Denny Hamlin: The Guy No One is Talking About at Daytona

Erin ConnollyCorrespondent IJuly 5, 2009

DAYTONA BEACH, FL - JULY 04:  Denny Hamlin, driver of the #11 FedEx Office Toyota, leads Tony Stewart, driver of the #14 Burger King Chevrolet,  Kyle Busch, driver of the #18 Interstate Batteries Toyota, during the NASCAR Sprint Cup Series 51st Annual Coke Zero 400 at Daytona International Speedway on July 4, 2009 in Daytona Beach, Florida.  (Photo by Sam Greenwood/Getty Images)

Is Denny Hamlin under appreciated or outshined at Gibbs Racing? 

At the Coke Zero 400 Hamlin begin to look less like the student and more like his old master Tony Stewart.

Last season Hamlin himself questioned if his team deserved to make the Chase. 

However, this season the No. 11 team have found quit consistency. In the media Hamlin has become the forgotten middle child of Gibbs racing. 

The focus has been either on the “hot shot” Kyle Busch or the “protégée” Joey Logano.   

But while they weren’t looking Hamlin settled into a mature contender, which was further illustrated by the No. 11 team’s performance on the 4th of July.

On Lap 2 Hamlin pushed Kurt Busch through the middle to take the lead from Jeff Gordon. 

By Lap 4, Hamlin said good-bye to Busch and took the lead for himself. Hamlin would bring an aggressive driving style normally attributed to fellow Gibbs teammate Kyle Busch throughout the race.

A strong No. 11 car at Daytona is nothing new. Hamlin has lead in 3 out of the 4 last Daytona races, nevertheless till now had never been able to capture a top ten finish.

Fifteen laps in Hamlin would become a little tight dropping down third. 

On Lap 30 an air pressure and wedge adjustment, would give Hamlin the handling he needed to challenge Tony Stewart for the lead. 

Quickly Kyle Busch made a move on the inside. He was meet with a strong block by Hamlin. Kyle Busch’s charge was transformed into a push for Hamlin.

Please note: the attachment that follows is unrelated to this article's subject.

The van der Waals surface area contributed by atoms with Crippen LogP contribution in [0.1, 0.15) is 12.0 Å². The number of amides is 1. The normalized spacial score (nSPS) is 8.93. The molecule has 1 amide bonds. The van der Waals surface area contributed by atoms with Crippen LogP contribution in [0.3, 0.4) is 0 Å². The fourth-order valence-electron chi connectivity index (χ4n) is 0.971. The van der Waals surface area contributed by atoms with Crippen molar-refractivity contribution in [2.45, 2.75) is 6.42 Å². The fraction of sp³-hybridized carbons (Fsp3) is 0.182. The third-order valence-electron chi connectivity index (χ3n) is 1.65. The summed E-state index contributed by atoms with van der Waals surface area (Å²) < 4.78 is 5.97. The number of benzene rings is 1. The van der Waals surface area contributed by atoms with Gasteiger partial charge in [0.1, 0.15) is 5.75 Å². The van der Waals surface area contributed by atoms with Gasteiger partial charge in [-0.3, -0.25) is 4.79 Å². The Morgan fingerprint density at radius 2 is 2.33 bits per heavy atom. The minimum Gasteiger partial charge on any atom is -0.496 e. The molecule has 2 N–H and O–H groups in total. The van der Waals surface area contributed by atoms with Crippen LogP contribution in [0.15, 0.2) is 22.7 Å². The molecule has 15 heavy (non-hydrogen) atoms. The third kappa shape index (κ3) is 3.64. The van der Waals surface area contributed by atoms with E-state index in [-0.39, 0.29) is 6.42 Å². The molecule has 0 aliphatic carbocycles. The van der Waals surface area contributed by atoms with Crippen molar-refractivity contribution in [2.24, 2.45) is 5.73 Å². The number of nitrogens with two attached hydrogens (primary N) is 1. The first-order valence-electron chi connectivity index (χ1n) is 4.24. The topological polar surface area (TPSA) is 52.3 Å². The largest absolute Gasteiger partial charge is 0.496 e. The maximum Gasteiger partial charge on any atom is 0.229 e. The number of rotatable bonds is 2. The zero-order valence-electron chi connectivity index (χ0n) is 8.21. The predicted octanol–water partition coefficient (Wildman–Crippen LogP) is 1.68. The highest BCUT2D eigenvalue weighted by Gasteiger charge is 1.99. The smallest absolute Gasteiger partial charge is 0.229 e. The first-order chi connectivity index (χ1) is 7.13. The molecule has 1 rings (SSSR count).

On Lap 40 the six lead cars would pull away from the pack. 

Lap 46 Tony Stewart took the lead away from Hamlin, beginning the dance of Hamlin/Stewart for the lead. The No. 14 team would be prefect on pit road winning the race off every time. 

Stewart would preferentially take the inside lane on re-starts. Hamlin on the outside would quickly take back lead position.

The high –line however, by Lap 109 would hanging Hamlin out to dry. Hamlin would have to race his way to the front, and did he ever.   

With 46 laps to go teammate Logano would give Hamlin some much needed help moving Hamlin up to 7th . 

By Lap 129 Hamlin would be back up to third only -.220 off the leader.

During the second to last pit stop Crew Chief Mike Ford, told Hamlin “this is your race”. The re-start would start with Stewart and Hamlin on the inside, Kyle on the outside.  

Stewart and Hamlin pulled away past Kyle Busch and Jimmy Johnson for first and second. 

One more yellow flag would bring a final re-start with nine to go. Again Stewart would choice the inside, Hamlin had the high line, and the strong 48 car behind him. 

It looked like Mike Ford was right this was going to be Hamlin’s. Then the unthinkable, Jimmy Johnson abandoned Hamlin. 

He would say later that he thought it would give him a better finish. But it felt more like, a teammate move, so much or Stewart not being on the “Hendricks Team”.

Hamlin and Johnson would fall back in line behind Kyle Busch and Stewart. If Hamlin and Busch timed it right they could have made their move and successfully gotten around Stewart. 

Instead they waited too long. By the time they made the move it forced Busch to drive in his mirror. He had to hog the track to win.

Busch would block Stewart hard on the inside. Then quickly cut back across Stewart again, leaving no other option but contact. Basically Kyle Busch put himself in the wall.  

The question that I believe needs to be asked is why Kyle Busch didn’t make the move sooner. 

My hypothesis he was confident in taking Stewart, but didn’t want to give Hamlin a shot. If he passed earlier he would have had to race Hamlin to the end.   

Funny Hamlin’s choices were all about team work, Busch’s, led to 2 wreaked Gibbs cars. 

Maybe it is time to give credit where credit is due, Busch may bring fireworks, but Hamlin is the one that gets the job done.